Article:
Many of Trump’s initial executive orders relate to affairs having only a remote effect on domestic food businesses or so it seems. Even temporary bans on immigration from seven countries, the early Trump step that prompted the strongest outcry, has implications still to be revealed in just how such moves might affect global wheat supply and demand and thus U.S. prices for wheat flour. Many of those nations prohibited from sending refugees, as well as regular visitors, to the United States have been buyers of wheat. If they were to respond by counter-moves to ban imports of U.S. wheat that would have an effect that is startlingly plain. Within the Trump range of actions, though, there is the possibility he would seek to offset any price weakness for a commodity like wheat by a bullish executive decision.
Hardly anything about the first days of the Trump administration would make grain-based foods executives feel better than his choice for the post of Secretary of Agriculture. He named George Ervin (Sonny) Perdue, a former governor of Georgia and most significantly an active participant in the country grain trade, reflecting the business Perdue created from his upbringing from a Georgia farm. Nothing about Perdue’s career speaks more directly to leadership than his being a member of the board of directors of the National Grain and Feed Association. It isn’t overreaching to describe Perdue as the most qualified appointment for the Cabinet made by Trump. The Secretary of Agriculture alone among the appointees has had experience in government.
Grain-based foods could not have wished for a better qualified appointment than Perdue at the start of an administration that will quickly have to make decisions about agricultural legislation soon expiring, meaning important issues need deciding. Once called “price support” legislation that had its start in the New Deal of the 1930s, the law was last amended in 2012 to extend its reach into almost every aspect of agriculture and thus to food production and food prices.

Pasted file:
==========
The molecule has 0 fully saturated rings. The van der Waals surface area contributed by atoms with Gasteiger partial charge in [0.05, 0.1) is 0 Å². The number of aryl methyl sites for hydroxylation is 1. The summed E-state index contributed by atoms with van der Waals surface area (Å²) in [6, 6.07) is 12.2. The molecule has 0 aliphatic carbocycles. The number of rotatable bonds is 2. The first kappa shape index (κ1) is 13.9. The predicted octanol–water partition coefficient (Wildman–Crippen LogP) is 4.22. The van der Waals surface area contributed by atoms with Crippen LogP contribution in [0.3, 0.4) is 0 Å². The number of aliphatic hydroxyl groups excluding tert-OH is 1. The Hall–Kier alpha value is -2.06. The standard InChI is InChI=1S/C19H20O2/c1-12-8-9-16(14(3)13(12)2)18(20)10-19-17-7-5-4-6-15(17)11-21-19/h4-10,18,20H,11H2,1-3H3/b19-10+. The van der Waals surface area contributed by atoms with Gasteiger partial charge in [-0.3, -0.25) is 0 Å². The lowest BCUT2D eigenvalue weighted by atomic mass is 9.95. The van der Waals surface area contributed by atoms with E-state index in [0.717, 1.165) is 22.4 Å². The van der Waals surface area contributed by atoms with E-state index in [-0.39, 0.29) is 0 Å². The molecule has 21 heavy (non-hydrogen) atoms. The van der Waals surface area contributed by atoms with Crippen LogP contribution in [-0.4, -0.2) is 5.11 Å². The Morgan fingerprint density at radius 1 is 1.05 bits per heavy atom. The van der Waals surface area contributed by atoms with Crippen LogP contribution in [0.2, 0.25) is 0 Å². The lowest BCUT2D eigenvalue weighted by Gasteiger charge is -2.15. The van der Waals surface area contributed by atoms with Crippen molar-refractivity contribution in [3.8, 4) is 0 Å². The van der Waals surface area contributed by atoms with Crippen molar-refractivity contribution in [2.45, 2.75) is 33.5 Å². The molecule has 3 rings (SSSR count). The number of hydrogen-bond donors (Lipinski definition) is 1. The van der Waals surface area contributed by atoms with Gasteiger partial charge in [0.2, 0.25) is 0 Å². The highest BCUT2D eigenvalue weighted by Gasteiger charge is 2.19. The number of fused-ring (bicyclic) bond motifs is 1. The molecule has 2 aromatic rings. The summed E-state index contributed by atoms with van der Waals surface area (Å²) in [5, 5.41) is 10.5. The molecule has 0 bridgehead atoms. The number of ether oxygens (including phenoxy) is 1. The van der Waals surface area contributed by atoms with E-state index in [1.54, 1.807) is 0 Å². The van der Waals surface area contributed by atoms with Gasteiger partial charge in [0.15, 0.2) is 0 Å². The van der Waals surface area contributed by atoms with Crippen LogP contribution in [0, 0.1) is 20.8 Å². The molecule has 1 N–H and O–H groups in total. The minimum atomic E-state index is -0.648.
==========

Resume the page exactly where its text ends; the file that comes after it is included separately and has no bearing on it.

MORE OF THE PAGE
What has aptly been called President Trump’s cloud of uncertainty will not only affect such an important act, but the future requires both the President and the Congress to consider a huge range of issues and measures that combined to weigh heavily on the future of an industry like grain-based foods. Involved are regulations directly affecting how businesses operate to application of tax rates, from labeling of consumer food products to recommendations as well as directions on what people should eat. It is only a guess but Trump does not seem a likely advocate of government programs forcing people to maintain certain levels of dieting, eating less of some and more of other types of food. On balance, grain-based foods have lost more as the result of government eating advice and directives than almost any other industry. If Trump directs the government to suspend telling people what to eat and not to eat, he will have helped make America as well as the food industry stronger than ever thought possible before his election as president.